Personal Branding Magazine issue 3 is now available. For issue 3, I interviewed John Purdy of the Kendall Purdy Group.
The article tells his story of leaving the Ad Agency he’d worked at for over 20 years to become a one-man consulting firm.
My article, featured on PDF page 25/magazine page 19, is below.
Personal Branding Advice from an Experienced Brand Builder
By Craig Rentmeester
Freelanceconsulting is considered to be the ultimate reward in personal branding by many professionals. It signifies you’ve reached a point in your career where people recognize your brand and value your opinions.
Togain perspective on consulting and personal branding I caught up with John Purdy. With over 30 years of marketing experience on both the agency and corporate side, Purdy is a thought leader when it comes to brand building. For the past nine years he has helped his clients grow their brands on a freelance basis through his consultancy, the Kendall Purdy Group.
Striking Out (on His Own)
The decision to go into freelance consulting brings both freedom and uncertainty. It allows professionals a chance to take on projects they’ll enjoy while setting their own work pace. However, it also brings an unstable income and less job security. When asked about the decision to go into this line of work Purdy responded, “I started consulting when my agency client fired the agency in favor of an agency with a more extensive international network. As (it) often happens in the (advertising) agency world, my job was eliminated when the income from that large client ceased. The client who left the agency still valued my counsel in their business and contracted for a portion of my time if I chose to consult. That was sufficient incentive to establish a consultancy, with that client as a base.”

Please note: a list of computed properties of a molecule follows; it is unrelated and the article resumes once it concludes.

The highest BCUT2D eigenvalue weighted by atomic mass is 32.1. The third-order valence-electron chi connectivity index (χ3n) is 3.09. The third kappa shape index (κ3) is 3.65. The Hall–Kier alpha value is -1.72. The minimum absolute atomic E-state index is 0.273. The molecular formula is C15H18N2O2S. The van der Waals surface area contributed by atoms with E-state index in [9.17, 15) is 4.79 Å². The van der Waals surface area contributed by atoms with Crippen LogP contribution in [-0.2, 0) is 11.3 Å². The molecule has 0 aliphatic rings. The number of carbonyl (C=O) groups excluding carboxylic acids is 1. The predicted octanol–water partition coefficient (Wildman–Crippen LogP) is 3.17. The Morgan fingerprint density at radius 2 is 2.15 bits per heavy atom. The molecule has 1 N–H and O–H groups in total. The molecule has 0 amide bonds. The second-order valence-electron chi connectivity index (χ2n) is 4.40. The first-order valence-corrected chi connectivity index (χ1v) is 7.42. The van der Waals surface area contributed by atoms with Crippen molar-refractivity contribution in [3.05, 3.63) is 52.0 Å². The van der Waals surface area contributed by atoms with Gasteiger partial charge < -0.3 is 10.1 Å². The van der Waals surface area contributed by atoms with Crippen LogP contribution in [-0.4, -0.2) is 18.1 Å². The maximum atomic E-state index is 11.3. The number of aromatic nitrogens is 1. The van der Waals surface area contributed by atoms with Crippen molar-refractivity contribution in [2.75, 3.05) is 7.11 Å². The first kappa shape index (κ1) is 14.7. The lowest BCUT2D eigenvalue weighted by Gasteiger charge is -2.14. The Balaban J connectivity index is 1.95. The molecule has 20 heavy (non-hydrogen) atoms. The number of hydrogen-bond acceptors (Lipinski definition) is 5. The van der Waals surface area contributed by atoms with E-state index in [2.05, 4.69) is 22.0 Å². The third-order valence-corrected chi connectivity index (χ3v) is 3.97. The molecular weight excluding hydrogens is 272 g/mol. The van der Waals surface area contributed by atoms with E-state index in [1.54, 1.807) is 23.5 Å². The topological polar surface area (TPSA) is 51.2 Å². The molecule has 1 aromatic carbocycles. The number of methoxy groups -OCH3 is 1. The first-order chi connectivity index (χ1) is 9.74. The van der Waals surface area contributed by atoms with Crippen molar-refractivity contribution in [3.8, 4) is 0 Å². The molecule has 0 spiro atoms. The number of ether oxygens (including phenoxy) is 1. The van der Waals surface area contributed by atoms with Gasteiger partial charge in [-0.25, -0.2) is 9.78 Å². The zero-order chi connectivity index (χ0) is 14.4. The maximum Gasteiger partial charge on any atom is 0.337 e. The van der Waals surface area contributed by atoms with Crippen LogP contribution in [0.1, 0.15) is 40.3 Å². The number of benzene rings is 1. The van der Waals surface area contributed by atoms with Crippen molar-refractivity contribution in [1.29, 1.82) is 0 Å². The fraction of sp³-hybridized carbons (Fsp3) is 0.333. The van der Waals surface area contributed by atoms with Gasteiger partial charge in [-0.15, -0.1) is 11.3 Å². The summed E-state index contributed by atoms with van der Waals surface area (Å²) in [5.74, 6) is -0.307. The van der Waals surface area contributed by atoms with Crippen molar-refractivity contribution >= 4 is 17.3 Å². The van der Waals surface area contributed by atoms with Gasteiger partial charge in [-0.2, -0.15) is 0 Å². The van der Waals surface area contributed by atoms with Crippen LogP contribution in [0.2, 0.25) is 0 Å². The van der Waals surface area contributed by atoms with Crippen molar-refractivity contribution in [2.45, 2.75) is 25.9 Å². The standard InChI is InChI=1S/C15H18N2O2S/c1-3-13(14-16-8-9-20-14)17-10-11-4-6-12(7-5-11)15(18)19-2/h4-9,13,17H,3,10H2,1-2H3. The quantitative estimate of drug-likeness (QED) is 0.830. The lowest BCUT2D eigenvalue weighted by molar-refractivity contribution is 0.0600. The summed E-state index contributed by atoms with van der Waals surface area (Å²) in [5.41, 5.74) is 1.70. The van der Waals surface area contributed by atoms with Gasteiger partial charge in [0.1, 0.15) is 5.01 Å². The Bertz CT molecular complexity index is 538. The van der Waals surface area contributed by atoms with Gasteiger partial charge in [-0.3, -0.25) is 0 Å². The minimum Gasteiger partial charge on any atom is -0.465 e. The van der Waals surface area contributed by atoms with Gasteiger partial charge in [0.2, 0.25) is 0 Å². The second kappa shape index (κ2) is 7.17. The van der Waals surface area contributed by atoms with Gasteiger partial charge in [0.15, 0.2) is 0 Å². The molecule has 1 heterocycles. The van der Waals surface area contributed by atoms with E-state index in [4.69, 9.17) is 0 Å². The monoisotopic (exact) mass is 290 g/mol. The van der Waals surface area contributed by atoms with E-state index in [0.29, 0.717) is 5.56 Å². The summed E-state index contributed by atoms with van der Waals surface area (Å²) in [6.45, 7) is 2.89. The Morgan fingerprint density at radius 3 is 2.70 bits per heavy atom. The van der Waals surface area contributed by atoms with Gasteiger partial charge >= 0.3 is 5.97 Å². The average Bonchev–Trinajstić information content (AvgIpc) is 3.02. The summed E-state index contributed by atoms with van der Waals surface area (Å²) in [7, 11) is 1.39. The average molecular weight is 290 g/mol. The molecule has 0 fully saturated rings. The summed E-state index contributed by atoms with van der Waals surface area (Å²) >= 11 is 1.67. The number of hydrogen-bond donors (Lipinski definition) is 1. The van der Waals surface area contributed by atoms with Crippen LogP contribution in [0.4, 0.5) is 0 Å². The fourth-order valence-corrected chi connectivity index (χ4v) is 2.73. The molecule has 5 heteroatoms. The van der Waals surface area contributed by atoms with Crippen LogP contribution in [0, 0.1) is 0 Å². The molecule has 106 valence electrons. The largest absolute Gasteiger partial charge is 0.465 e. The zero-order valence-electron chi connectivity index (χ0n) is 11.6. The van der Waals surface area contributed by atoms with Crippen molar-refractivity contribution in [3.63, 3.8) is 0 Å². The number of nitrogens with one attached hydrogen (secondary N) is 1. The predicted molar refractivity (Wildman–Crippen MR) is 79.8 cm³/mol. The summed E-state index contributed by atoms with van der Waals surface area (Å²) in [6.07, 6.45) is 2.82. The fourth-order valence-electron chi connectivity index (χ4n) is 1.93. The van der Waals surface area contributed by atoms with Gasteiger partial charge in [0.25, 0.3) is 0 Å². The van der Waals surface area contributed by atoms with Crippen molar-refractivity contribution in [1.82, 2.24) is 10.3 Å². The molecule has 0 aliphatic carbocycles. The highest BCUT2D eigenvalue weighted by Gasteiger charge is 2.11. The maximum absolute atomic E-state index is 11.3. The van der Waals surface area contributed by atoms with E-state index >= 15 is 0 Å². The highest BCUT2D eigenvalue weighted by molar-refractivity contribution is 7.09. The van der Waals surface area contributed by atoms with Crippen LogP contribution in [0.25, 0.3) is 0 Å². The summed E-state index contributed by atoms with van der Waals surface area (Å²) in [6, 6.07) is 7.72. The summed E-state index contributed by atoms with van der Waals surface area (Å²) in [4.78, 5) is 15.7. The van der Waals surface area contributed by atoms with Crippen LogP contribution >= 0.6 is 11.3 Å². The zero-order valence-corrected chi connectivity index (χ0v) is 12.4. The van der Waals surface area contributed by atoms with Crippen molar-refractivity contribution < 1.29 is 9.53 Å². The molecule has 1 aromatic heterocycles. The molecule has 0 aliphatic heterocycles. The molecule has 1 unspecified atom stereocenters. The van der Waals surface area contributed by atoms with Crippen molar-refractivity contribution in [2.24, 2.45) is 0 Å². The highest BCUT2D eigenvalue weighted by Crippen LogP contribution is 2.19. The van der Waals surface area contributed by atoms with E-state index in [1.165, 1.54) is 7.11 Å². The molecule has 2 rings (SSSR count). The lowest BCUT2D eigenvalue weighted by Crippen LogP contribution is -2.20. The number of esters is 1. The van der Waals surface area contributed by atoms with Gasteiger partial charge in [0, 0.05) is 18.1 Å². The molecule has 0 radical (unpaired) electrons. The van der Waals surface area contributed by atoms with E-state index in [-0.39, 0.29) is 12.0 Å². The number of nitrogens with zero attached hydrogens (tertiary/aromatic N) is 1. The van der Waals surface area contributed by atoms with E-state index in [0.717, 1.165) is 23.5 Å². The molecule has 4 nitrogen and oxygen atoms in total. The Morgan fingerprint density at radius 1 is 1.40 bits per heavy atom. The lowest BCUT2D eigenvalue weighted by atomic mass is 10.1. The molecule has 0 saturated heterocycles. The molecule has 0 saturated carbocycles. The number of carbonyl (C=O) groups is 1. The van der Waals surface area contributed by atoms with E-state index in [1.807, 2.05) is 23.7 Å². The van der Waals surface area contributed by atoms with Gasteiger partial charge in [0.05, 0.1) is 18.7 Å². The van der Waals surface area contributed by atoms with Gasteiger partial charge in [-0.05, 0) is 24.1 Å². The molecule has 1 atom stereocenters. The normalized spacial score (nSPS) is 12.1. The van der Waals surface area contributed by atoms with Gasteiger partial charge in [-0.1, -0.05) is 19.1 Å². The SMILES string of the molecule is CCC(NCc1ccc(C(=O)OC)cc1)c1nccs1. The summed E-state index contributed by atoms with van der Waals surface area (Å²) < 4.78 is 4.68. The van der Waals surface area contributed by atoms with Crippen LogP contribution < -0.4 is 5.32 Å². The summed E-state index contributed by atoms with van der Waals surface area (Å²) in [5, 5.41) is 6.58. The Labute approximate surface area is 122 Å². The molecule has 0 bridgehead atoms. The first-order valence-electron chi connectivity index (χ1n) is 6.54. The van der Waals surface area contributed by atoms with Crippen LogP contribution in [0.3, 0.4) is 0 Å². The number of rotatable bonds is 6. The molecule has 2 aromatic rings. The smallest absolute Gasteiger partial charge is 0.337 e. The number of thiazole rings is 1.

Choosing a Brand
The Kendall Purdy Group is a unique choice for a freelance consultant’s brand. When
asked why he decided on that Purdy said, “…I developed a list of possible names that had probably 20 options to choose from. There were logical and descriptive names, benefit-focused names, fanciful names and others. I reviewed the list of names with friends and the clear winner was the Kendall Purdy Group. ”
Purdy said it was the clear choice because, “It sounded as though I wasn’t all by myself, which I was. It sounded dignified and professional, which it wasn’t particularly…and it was vague enough not to pigeonhole me in any one discipline or area of consulting.”
John Purdy had two things at this point; a client to stabilize his business, and a brand to manage and grow. But, the key to running to a successful business is a consistent customer base.
When asked about how he normally gains business, Purdy said, “Ninety-five percent of my business comes from referrals — from people I know in the business who either hire me themselves or recommend me to others. My network has been the only dependable source of business over the nine years of consulting.”
Purdy also went on to mention how he is put into peculiar situations. He mentioned how he sometimes competes against advertising agency’s he consulted for and consulting for two businesses that directly compete with one another.
“I always try to be upfront about the organizations I have worked with and (let clients know) that I cannot disclose anything that is considered proprietary information,” says Purdy.
“Honesty is the best policy in consulting,” says Purdy.